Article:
April 2023 E-Update
What the End of the COVID-19 National Emergency Means for Employers
President Biden has signed legislation that ends the COVID-19 national emergency. Separately, the public health emergency that was declared by the U.S. Department of Health and Human Services will end on May 11, 2023. The end of these two emergency declarations have impacts on certain employee benefits (which is outside the scope of this article) – but what does it mean for employers beyond that? For more, click here.
NLRB Will Target Repeat Offenders With Stronger Sanctions
An April 20, 2023 decision by the National Labor Relations Board (“NLRB” or the “Board”) detailed potential remedies the Board will consider in cases involving employers or unions that have demonstrated repeated or egregious disregard for employee rights under the National Labor Relations Act. For more, click here.
EEOC Identifies “Promising Practices for Preventing Harassment”
The Equal Employment Opportunity Commission has issued guidance to assist federal agencies in preventing and remedying harassment in the workplace – but specifically observed that “many of the practices identified may also be helpful to practitioners outside of the federal government.” For more, click here.
Federal Agencies Issue Joint Statement on AI Bias in the Workplace. The heads of the Equal Employment Opportunity Commission, the Federal Trade Commission, the Consumer Financial Protection Bureau, and the Justice Department’s Civil Rights Division joined together to issue a statement on their enforcement efforts against discrimination and bias in the use of automated systems or artificial intelligence (AI) in the workplace. For more, click here.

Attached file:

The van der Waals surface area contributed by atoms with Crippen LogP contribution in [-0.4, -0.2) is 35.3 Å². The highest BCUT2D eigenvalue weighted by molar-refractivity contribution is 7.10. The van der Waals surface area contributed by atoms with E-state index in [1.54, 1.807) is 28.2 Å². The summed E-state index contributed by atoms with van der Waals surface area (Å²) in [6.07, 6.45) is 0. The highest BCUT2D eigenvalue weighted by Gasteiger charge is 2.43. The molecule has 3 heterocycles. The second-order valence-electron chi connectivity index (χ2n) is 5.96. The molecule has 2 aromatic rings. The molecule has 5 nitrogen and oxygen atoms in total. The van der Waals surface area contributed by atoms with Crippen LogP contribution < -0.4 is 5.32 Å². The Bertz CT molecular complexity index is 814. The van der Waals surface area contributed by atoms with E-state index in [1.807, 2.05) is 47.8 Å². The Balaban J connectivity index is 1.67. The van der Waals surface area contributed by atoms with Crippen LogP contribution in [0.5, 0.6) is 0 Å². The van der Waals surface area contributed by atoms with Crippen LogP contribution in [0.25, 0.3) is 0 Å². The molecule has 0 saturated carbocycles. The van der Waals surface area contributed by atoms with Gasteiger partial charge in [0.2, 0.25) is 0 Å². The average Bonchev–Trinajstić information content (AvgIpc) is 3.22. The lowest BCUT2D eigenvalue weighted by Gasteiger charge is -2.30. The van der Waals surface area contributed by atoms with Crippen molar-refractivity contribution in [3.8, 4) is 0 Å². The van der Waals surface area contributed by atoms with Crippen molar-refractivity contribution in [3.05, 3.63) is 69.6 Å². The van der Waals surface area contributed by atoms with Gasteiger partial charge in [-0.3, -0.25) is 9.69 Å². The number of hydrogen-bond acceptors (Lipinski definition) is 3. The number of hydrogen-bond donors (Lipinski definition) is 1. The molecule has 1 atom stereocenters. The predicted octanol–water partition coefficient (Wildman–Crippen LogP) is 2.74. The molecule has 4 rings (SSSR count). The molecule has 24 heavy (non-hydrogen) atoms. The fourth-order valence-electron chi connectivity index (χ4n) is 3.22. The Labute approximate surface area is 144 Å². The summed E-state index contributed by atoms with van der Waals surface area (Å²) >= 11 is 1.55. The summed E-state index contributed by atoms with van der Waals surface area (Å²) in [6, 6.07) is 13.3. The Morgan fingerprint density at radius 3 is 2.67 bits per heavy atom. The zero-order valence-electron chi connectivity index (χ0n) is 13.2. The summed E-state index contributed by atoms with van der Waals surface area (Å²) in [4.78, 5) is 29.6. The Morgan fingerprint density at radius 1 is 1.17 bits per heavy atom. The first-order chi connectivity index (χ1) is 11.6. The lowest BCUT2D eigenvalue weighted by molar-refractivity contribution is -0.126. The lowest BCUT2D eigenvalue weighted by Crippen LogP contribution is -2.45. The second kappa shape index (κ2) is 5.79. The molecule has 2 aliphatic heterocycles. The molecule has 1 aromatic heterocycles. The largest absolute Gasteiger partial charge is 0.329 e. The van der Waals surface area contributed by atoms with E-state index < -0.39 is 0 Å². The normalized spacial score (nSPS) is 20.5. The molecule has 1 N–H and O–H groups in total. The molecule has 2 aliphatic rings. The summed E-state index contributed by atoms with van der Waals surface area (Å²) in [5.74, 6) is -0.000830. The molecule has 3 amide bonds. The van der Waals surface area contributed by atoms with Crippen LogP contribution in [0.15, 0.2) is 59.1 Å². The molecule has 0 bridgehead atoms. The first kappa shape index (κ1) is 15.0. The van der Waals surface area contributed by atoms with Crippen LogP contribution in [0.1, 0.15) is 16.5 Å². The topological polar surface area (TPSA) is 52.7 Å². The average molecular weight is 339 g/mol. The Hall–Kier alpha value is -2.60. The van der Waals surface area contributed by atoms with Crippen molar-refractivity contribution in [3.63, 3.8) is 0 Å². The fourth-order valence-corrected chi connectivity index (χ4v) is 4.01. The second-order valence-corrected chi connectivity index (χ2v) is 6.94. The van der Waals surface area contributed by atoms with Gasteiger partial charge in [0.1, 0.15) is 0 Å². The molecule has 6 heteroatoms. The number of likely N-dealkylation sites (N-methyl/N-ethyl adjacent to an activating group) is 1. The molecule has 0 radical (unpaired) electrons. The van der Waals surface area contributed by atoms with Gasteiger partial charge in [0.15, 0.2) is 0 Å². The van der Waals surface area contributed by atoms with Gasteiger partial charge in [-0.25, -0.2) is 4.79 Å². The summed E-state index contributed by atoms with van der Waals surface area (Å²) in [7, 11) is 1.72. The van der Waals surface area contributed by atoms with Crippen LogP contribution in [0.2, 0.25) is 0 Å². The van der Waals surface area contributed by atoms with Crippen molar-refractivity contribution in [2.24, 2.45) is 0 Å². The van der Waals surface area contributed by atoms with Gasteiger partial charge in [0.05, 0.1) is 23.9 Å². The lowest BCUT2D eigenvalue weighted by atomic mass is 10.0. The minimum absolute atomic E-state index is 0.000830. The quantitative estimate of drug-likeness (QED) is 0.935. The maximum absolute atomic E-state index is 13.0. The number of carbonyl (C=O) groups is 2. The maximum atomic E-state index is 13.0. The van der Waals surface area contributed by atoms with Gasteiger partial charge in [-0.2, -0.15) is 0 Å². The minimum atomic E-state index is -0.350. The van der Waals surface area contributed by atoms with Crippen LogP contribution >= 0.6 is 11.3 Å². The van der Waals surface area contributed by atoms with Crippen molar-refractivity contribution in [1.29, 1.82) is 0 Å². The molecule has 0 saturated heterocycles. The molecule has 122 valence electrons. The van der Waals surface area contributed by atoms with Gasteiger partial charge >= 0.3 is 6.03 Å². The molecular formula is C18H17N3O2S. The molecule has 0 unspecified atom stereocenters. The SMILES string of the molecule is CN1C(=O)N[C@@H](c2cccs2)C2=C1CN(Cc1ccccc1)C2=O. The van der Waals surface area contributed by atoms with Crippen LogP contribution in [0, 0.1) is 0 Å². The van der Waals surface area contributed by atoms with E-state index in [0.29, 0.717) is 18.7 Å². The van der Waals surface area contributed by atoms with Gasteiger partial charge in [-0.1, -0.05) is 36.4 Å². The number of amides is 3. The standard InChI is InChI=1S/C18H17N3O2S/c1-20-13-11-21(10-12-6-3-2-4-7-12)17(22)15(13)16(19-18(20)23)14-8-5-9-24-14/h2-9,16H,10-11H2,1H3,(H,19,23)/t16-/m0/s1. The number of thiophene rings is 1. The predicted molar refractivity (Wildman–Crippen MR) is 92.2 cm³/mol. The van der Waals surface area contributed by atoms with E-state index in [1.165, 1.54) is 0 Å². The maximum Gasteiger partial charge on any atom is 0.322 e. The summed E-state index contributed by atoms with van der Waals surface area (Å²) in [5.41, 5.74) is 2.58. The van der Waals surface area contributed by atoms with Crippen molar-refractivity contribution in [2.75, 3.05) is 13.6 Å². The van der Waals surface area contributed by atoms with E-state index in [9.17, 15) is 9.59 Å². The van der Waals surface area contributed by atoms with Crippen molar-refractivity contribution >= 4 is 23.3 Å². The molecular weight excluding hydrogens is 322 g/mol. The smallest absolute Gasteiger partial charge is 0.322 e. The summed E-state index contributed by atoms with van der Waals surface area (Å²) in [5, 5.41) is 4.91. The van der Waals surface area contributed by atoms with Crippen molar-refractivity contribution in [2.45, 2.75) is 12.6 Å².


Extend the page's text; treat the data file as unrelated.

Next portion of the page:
An Accommodation, Unlike a Diamond, Need Not Be Forever. A recent case illustrates the point that employers can “test drive” a religious (or medical) accommodation to see if it is, in fact, feasible or whether it poses an undue hardship. For more, click here.
“Fractioning” a Job May Still Result in Liability Under Federal Anti-Discrimination Laws. An employer cannot automatically escape liability under federal anti-discrimination laws, including Title VII or the Age Discrimination in Employment Act, by dividing up an employee’s duties among others, according to the U.S. Court of Appeals for the Fifth Circuit. For more, click here.
Another Federal Appellate Court Broadly Defines “Adverse Action” Under Title VII. In order to assert a discrimination claim under Title VII, an employee must show, among other things, that they suffered some “adverse employment action.” For more, click here.
“Not a Good Fit” Might Be Grounds for Termination – But You Must Be Able to Back It Up. Employers sometimes assert that an employee is “not a good fit” for the company. Such vague terminology may be problematic when the employee claims that their termination was actually because of illegal discrimination or harassment. For more, click here.
Don’t Forget to Provide Another WARN Notice If the Employees’ Separation Date is Delayed. The federal Worker Adjustment and Retraining Notification Act requires certain employers to give 60 days’ written notice of mass layoffs and plant closings to impacted employees. A recent case reminds employers that if the original separation date is delayed, an updated WARN notice must be provided. For more, click here.
OFCCP Updates Hiring Benchmark for Protected Veterans. The Office of Federal Contract Compliance Programs released its annual update of the hiring benchmark for protected veterans – 5.4%, effective March 31, 2023, based on recently-released data from the Bureau of Labor Statistics. For more, click here.
TOP TIP: Background Checks? Updated Summary of Rights Notice and FCRA Refresher for Employers
Under the Fair Credit Reporting Act, employers that use a third-party provider to conduct a consumer report or investigative consumer report (i.e. background check) are required to provide notices and communications to the applicant/employee. This includes a notice published by the Consumer Financial Protection Bureau (CFPB), “A Summary of Your Rights Under the Fair Credit Reporting Act,” which was updated with non-substantive changes to contact information on March 17, 2023. In connection with informing employers about the updated mandatory notice, we thought this would be a good time to remind employers of the very technical requirements of the FCRA. For more, click here.